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    Romany Polka

    Описание танца на русском здесь

    Long polka choreographies existed in the 19th century, choreographed for dance academy balls.
    In the 1840s, Henri Cellarius, Charles D'Albert and Charles Durang were the three most famous
    French / English / American dance masters. All three of them choreographed long polka sequences.

    A polka sequence by Henri Cellarius, c.1845. It's 128 bars long, exactly the same length as my Bohemian
    National Polka (Feuerfest Polka) choreography.

    Charles Durang's Grand Baden Polka, one of three long polka sequences in Durang's Terpsichore, 1847.
    Both this and his Monsieur Hazard's Polka are 240-bar choreographies, which are five minutes long.
    A third example of a long polka choreography is shown on the next page. It's a 152-bar sequence by
    Charles D'Albert, 1844. You will recognize all of the elements of the Romany Polka sequence (galops,
    allemandes, stamps, heel and toe, moulinet, coup de talon, tour sur place) in these original examples.
    Howe's Complete Ball-Room Hand-Book, 1858 Boston, contains two similar long polka choreographies.


     Romany Polka
    by Richard Powers
    This polka is choreographed to the music Romany Life y Victor                        
    Herbert, from his 19th century opera The Fortune Teller. The
    choreography is named after the music, just as Durang's Grand
    Baden Polka sequence was named after the tune Baden Polka.
    The elements in this choreography are from 19th century dance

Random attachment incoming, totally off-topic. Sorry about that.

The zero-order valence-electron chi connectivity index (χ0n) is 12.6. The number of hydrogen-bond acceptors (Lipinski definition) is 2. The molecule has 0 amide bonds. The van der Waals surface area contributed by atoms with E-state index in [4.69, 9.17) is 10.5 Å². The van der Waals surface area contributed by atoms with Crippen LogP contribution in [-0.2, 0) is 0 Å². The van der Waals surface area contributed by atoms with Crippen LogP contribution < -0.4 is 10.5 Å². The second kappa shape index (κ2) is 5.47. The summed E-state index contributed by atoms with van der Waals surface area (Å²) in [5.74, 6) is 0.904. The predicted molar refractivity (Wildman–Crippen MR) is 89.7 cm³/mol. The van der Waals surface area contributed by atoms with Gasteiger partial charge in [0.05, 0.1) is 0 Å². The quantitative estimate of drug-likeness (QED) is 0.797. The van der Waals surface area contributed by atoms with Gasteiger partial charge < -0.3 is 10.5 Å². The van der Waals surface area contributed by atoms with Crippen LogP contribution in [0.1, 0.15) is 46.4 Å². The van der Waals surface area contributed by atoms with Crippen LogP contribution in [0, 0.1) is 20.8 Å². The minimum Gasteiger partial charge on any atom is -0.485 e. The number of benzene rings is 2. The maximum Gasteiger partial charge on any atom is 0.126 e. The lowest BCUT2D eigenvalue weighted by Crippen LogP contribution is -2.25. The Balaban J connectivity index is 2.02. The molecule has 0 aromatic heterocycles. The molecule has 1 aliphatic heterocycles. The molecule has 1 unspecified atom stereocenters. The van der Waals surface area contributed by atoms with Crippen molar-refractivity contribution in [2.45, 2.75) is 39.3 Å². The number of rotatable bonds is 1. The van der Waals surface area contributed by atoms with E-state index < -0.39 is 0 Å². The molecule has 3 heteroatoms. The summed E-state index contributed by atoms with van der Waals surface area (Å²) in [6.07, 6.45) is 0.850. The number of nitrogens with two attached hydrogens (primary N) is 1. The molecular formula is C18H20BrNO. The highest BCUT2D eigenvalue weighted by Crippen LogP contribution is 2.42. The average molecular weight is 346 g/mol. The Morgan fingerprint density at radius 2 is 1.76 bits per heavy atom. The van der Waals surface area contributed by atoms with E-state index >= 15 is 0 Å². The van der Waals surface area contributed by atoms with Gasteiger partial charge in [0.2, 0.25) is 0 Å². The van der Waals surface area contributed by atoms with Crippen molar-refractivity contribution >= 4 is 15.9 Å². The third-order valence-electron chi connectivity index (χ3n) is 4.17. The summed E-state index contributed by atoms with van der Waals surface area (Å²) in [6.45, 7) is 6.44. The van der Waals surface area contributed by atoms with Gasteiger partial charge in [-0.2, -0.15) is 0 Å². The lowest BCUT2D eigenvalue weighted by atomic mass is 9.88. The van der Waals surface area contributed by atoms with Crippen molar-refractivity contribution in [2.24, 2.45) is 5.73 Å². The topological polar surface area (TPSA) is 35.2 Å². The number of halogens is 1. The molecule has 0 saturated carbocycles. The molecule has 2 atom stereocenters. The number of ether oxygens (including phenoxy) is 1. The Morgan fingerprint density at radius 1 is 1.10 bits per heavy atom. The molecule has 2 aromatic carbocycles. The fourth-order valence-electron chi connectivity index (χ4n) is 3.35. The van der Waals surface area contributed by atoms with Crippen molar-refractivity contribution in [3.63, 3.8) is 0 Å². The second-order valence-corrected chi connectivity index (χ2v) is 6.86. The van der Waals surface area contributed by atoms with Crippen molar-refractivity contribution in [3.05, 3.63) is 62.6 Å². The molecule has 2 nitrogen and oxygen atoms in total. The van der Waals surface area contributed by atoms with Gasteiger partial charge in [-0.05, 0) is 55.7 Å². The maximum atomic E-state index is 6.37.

manual descriptions, from polka descriptions accompanying sheet
    music, and some are from period illustrations (for instance, the
    opening promenade position is from two illustrations of Jules
    Perrot dancing a polka). These variations continued into the late
    19th century, like the 120-bar New York Polka sequence in the
    1882 Howe's New American Dancing Master. By the time Melvin
    Ballou Gilbert wrote Round Dancing in 1890, he and other dance
    masters had collected several decades of variations, keeping all
    of them in their repertoire. So this polka sequence could have
    happened anytime between 1844 and the 1890s.

    Julien Tiberghien and Marie-émilie Capl
    dancing Romany Polka in Moscow

    Phrase 1 Take partner's R hand in R hand.
    Phrase 2 Honor partner.
    Phrase 3 Lady turns CW under gent's R arm, then both face LOD on the final note.
    4      Walk LOD 8 slow steps in shoulder promenade position, gent beginning L, lady beginning R foot.
    R hands are held extended forward; lady places her L hand on the gent's R shoulder.
    1      Rock forward acknowledging partner and replace back. You may bob forward as in La Polkinade.
    3      Cast away 6 walking steps to take open 2 hands.
    4      Face-to-face polka, back-to-back swinging held hands forward, face-to-face, back-to-back.
    2       Holding 2 open hands, do La Polkinade (by Henri Boizot, 1858): Gent glissé side L, chassé
    (close) R to L, Jeté L LOD while lifting straightened rear leg RLOD, close R to L. Accent count 3.
    Lady steps opposite.
    2       Gent does a small L Pas de Basque in place then step R and lightly stamp L without weight, as
    lady does a CW Allemande turn under the gent's L arm, with a two-step, then step L and close R.


    4      4 turning polka steps traveling LOD. 19th century style is to lean toward the direction of travel.
    2      Heel & Toe toward LOD, then half-turn polka. (This is D'Albert's Figure 7 in the above example.)
    2      Heel & Toe on opposite feet, toward LOD, then second half-turn of the polka.